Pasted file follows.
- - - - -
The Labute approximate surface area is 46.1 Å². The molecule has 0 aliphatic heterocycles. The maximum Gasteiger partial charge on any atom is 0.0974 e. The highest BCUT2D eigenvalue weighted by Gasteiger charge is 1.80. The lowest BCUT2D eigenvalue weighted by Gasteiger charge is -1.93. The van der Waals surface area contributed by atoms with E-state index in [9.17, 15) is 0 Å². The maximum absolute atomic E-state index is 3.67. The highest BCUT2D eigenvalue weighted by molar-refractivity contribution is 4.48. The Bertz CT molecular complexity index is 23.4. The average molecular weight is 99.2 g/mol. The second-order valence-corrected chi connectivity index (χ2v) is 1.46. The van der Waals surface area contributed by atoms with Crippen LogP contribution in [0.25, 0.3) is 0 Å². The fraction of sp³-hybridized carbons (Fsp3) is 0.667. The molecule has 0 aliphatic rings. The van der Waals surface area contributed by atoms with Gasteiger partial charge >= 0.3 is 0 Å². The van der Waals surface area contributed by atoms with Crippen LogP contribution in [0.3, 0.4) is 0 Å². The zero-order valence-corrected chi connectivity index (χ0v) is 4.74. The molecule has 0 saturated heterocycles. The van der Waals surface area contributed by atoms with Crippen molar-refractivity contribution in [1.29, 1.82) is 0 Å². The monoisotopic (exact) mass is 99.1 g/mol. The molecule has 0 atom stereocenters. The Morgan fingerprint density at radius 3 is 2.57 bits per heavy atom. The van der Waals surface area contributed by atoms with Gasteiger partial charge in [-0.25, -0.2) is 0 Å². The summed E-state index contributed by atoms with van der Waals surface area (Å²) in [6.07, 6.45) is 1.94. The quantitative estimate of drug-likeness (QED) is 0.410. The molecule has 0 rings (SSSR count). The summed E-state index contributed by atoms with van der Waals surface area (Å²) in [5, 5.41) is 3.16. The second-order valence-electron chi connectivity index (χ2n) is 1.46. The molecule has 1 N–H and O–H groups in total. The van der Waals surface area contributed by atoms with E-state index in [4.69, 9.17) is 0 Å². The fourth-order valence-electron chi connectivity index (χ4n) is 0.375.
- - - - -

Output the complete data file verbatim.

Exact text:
The Labute approximate surface area is 46.1 Å². The molecule has 0 aliphatic heterocycles. The maximum Gasteiger partial charge on any atom is 0.0974 e. The highest BCUT2D eigenvalue weighted by Gasteiger charge is 1.80. The lowest BCUT2D eigenvalue weighted by Gasteiger charge is -1.93. The van der Waals surface area contributed by atoms with E-state index in [9.17, 15) is 0 Å². The maximum absolute atomic E-state index is 3.67. The highest BCUT2D eigenvalue weighted by molar-refractivity contribution is 4.48. The Bertz CT molecular complexity index is 23.4. The average molecular weight is 99.2 g/mol. The second-order valence-corrected chi connectivity index (χ2v) is 1.46. The van der Waals surface area contributed by atoms with Crippen LogP contribution in [0.25, 0.3) is 0 Å². The fraction of sp³-hybridized carbons (Fsp3) is 0.667. The molecule has 0 aliphatic rings. The van der Waals surface area contributed by atoms with Gasteiger partial charge >= 0.3 is 0 Å². The van der Waals surface area contributed by atoms with Crippen LogP contribution in [0.3, 0.4) is 0 Å². The zero-order valence-corrected chi connectivity index (χ0v) is 4.74. The molecule has 0 saturated heterocycles. The van der Waals surface area contributed by atoms with Crippen molar-refractivity contribution in [1.29, 1.82) is 0 Å². The monoisotopic (exact) mass is 99.1 g/mol. The molecule has 0 atom stereocenters. The Morgan fingerprint density at radius 3 is 2.57 bits per heavy atom. The van der Waals surface area contributed by atoms with Gasteiger partial charge in [-0.25, -0.2) is 0 Å². The summed E-state index contributed by atoms with van der Waals surface area (Å²) in [6.07, 6.45) is 1.94. The quantitative estimate of drug-likeness (QED) is 0.410. The molecule has 0 rings (SSSR count). The summed E-state index contributed by atoms with van der Waals surface area (Å²) in [5, 5.41) is 3.16. The second-order valence-electron chi connectivity index (χ2n) is 1.46. The molecule has 1 N–H and O–H groups in total. The van der Waals surface area contributed by atoms with E-state index in [4.69, 9.17) is 0 Å². The fourth-order valence-electron chi connectivity index (χ4n) is 0.375.